Endangered wildlife species, such as rhinos, are under constant threat by illegal poaching actions. Wildlife censuses therefore play a vital role in assessing and monitoring the health of animal populations, their grazing locations, and thus for actions against poaching. Traditionally, such censuses were conducted manually, which is dangerous and expensive to do. In this work, we attempt to solve this problem through automation, using drones and state-of-the-art machine learning and computer vision tools.
With the advent of deep learning, in particular Convolutional Neural Networks (CNNs), machine vision tasks like object detection and classification have seen tremendous progress and rise in various fields, such as person identification or autonomous driving. CNNs are commonly trained and employed on extremely large, annotated datasets that contain natural images of everyday objects. Their theoretical concept and versatility allows us to also use them for detecting objects, such as animals, from a different viewpoint— the aerial perspective. The introduction of drones, or Unmanned Aerial Vehicles (UAVs) have enabled large-scale acquisitions of areas with sub-decimeter resolution, allowing to localise animals, perhaps even classify their species. However, animals are typically a rare sight, which makes this task a challenging needle-in-the-haystack problem.
In this project, the student will implement, train, and evaluate state-of-the-art deep learning-based object detectors (Faster R-CNN, RetinaNet, etc.), applied to mammal detection in UAV images. Particular focus will be laid on allowing the model to recognise animals at different flying altitudes of the UAV, thus making it more versatile. Upon completion, the trained detector will provide not only coordinates of animals (as previously done), but also bounding boxes and possibly species labels, thus pushing the information gain from UAV images even further.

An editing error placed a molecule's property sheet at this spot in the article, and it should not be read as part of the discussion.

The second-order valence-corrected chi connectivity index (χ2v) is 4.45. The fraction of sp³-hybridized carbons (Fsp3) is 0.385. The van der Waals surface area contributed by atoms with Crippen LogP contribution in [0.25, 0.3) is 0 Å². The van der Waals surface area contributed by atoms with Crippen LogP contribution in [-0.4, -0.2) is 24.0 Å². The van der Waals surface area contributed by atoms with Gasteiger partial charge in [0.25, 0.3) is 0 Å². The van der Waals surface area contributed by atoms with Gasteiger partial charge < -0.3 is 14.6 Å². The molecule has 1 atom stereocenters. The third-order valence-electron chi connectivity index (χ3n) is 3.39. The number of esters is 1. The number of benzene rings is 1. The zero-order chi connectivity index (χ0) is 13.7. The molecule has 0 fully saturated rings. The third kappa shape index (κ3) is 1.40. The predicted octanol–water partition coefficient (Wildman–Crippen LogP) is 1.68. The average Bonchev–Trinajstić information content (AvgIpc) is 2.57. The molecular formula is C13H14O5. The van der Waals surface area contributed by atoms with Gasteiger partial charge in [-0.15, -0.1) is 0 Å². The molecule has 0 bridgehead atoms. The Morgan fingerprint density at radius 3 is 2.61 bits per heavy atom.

- Familiarise and successfully setup a CNN-based object detector for animal localisation in UAV images
- Investigate different detection paradigms (region proposal network, direct regression) and draw conclusions on their usefulness for the particular task at hand
- Provide a machine-estimated set of animal locations, potentially their species, along with an established accuracy score
- Kellenberger, Benjamin, Diego Marcos, and Devis Tuia. "Detecting mammals in UAV images: Best practices to address a substantially imbalanced dataset with deep learning." Remote sensing of environment 216 (2018): 139-153.
- Ren, Shaoqing, et al. "Faster R-CNN: Towards real-time object detection with region proposal networks." Advances in neural information processing systems. 2015.
- Lin, Tsung-Yi, et al. "Focal loss for dense object detection." Proceedings of the IEEE international conference on computer vision. 2017.
- Programming skills in Python (or high motivation for learning it)
- Some background in statistics and/or machine learning is an asset
Theme(s): Sensing & measuring, Modelling & visualisation